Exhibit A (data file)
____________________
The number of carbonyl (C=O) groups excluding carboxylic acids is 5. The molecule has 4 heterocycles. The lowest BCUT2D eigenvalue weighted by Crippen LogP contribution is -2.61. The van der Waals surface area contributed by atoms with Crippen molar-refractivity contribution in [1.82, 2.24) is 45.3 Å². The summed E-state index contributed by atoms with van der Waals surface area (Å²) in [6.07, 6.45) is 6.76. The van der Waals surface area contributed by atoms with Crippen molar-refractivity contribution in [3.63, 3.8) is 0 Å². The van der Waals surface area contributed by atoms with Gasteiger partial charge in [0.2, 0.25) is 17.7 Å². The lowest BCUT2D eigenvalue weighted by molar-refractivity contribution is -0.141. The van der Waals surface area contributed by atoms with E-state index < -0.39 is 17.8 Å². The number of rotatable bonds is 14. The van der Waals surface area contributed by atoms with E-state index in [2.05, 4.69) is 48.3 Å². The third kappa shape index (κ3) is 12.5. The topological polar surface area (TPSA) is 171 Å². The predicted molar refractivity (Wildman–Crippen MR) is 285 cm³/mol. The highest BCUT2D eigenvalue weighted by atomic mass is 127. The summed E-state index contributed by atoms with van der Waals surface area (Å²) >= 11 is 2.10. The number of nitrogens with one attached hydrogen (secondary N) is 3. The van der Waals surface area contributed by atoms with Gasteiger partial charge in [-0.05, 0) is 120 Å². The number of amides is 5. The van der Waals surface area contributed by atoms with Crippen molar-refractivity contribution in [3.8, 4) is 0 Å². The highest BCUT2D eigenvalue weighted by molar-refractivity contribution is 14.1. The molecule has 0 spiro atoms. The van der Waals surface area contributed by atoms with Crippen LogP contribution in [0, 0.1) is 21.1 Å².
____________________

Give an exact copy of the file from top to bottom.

The number of carbonyl (C=O) groups excluding carboxylic acids is 5. The molecule has 4 heterocycles. The lowest BCUT2D eigenvalue weighted by Crippen LogP contribution is -2.61. The van der Waals surface area contributed by atoms with Crippen molar-refractivity contribution in [1.82, 2.24) is 45.3 Å². The summed E-state index contributed by atoms with van der Waals surface area (Å²) in [6.07, 6.45) is 6.76. The van der Waals surface area contributed by atoms with Crippen molar-refractivity contribution in [3.63, 3.8) is 0 Å². The van der Waals surface area contributed by atoms with Gasteiger partial charge in [0.2, 0.25) is 17.7 Å². The lowest BCUT2D eigenvalue weighted by molar-refractivity contribution is -0.141. The van der Waals surface area contributed by atoms with E-state index < -0.39 is 17.8 Å². The number of rotatable bonds is 14. The van der Waals surface area contributed by atoms with E-state index in [2.05, 4.69) is 48.3 Å². The third kappa shape index (κ3) is 12.5. The topological polar surface area (TPSA) is 171 Å². The predicted molar refractivity (Wildman–Crippen MR) is 285 cm³/mol. The highest BCUT2D eigenvalue weighted by atomic mass is 127. The summed E-state index contributed by atoms with van der Waals surface area (Å²) >= 11 is 2.10. The number of nitrogens with one attached hydrogen (secondary N) is 3. The van der Waals surface area contributed by atoms with Gasteiger partial charge in [-0.05, 0) is 120 Å². The number of amides is 5. The van der Waals surface area contributed by atoms with Crippen molar-refractivity contribution in [3.8, 4) is 0 Å². The highest BCUT2D eigenvalue weighted by molar-refractivity contribution is 14.1. The molecule has 0 spiro atoms. The van der Waals surface area contributed by atoms with Crippen LogP contribution in [0, 0.1) is 21.1 Å².